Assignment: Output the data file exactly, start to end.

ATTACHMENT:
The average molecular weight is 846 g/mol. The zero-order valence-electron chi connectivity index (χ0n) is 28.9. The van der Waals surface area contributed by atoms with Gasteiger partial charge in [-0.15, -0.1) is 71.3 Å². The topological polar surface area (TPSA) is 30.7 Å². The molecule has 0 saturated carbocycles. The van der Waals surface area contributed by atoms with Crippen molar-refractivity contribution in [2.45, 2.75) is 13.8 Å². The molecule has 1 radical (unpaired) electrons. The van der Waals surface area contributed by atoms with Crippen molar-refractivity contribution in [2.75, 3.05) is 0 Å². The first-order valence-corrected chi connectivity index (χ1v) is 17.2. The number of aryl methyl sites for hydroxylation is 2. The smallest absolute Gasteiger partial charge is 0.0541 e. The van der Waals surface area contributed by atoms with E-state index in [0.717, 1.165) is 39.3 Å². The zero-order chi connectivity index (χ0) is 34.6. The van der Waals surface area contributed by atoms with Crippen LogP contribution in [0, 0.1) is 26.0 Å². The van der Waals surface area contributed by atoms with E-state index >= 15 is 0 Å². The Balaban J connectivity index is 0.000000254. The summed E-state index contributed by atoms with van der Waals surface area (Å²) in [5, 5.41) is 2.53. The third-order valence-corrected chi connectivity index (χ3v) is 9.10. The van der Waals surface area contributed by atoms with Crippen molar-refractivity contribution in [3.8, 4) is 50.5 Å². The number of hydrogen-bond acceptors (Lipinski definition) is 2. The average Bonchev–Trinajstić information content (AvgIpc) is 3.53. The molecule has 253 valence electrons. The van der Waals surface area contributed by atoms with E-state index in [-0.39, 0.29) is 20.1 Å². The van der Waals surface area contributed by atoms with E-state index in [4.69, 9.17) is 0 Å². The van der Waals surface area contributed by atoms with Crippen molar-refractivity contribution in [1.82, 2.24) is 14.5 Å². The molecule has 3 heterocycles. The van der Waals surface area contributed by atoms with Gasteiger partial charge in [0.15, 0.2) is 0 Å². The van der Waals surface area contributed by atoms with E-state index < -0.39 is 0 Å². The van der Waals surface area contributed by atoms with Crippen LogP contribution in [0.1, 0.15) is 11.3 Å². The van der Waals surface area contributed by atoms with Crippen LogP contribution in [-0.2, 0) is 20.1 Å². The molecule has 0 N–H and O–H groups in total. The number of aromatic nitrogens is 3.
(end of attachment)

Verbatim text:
The average molecular weight is 846 g/mol. The zero-order valence-electron chi connectivity index (χ0n) is 28.9. The van der Waals surface area contributed by atoms with Gasteiger partial charge in [-0.15, -0.1) is 71.3 Å². The topological polar surface area (TPSA) is 30.7 Å². The molecule has 0 saturated carbocycles. The van der Waals surface area contributed by atoms with Crippen molar-refractivity contribution in [2.45, 2.75) is 13.8 Å². The molecule has 1 radical (unpaired) electrons. The van der Waals surface area contributed by atoms with Crippen molar-refractivity contribution in [2.75, 3.05) is 0 Å². The first-order valence-corrected chi connectivity index (χ1v) is 17.2. The number of aryl methyl sites for hydroxylation is 2. The smallest absolute Gasteiger partial charge is 0.0541 e. The van der Waals surface area contributed by atoms with E-state index in [0.717, 1.165) is 39.3 Å². The zero-order chi connectivity index (χ0) is 34.6. The van der Waals surface area contributed by atoms with Crippen LogP contribution in [0, 0.1) is 26.0 Å². The van der Waals surface area contributed by atoms with E-state index >= 15 is 0 Å². The Balaban J connectivity index is 0.000000254. The summed E-state index contributed by atoms with van der Waals surface area (Å²) in [5, 5.41) is 2.53. The third-order valence-corrected chi connectivity index (χ3v) is 9.10. The van der Waals surface area contributed by atoms with Crippen molar-refractivity contribution in [3.8, 4) is 50.5 Å². The number of hydrogen-bond acceptors (Lipinski definition) is 2. The average Bonchev–Trinajstić information content (AvgIpc) is 3.53. The molecule has 253 valence electrons. The van der Waals surface area contributed by atoms with E-state index in [-0.39, 0.29) is 20.1 Å². The van der Waals surface area contributed by atoms with E-state index in [4.69, 9.17) is 0 Å². The van der Waals surface area contributed by atoms with Crippen molar-refractivity contribution in [1.82, 2.24) is 14.5 Å². The molecule has 3 heterocycles. The van der Waals surface area contributed by atoms with Gasteiger partial charge in [0.15, 0.2) is 0 Å². The van der Waals surface area contributed by atoms with E-state index < -0.39 is 0 Å². The van der Waals surface area contributed by atoms with Crippen LogP contribution in [0.1, 0.15) is 11.3 Å². The van der Waals surface area contributed by atoms with Crippen LogP contribution in [-0.2, 0) is 20.1 Å². The molecule has 0 N–H and O–H groups in total. The number of aromatic nitrogens is 3.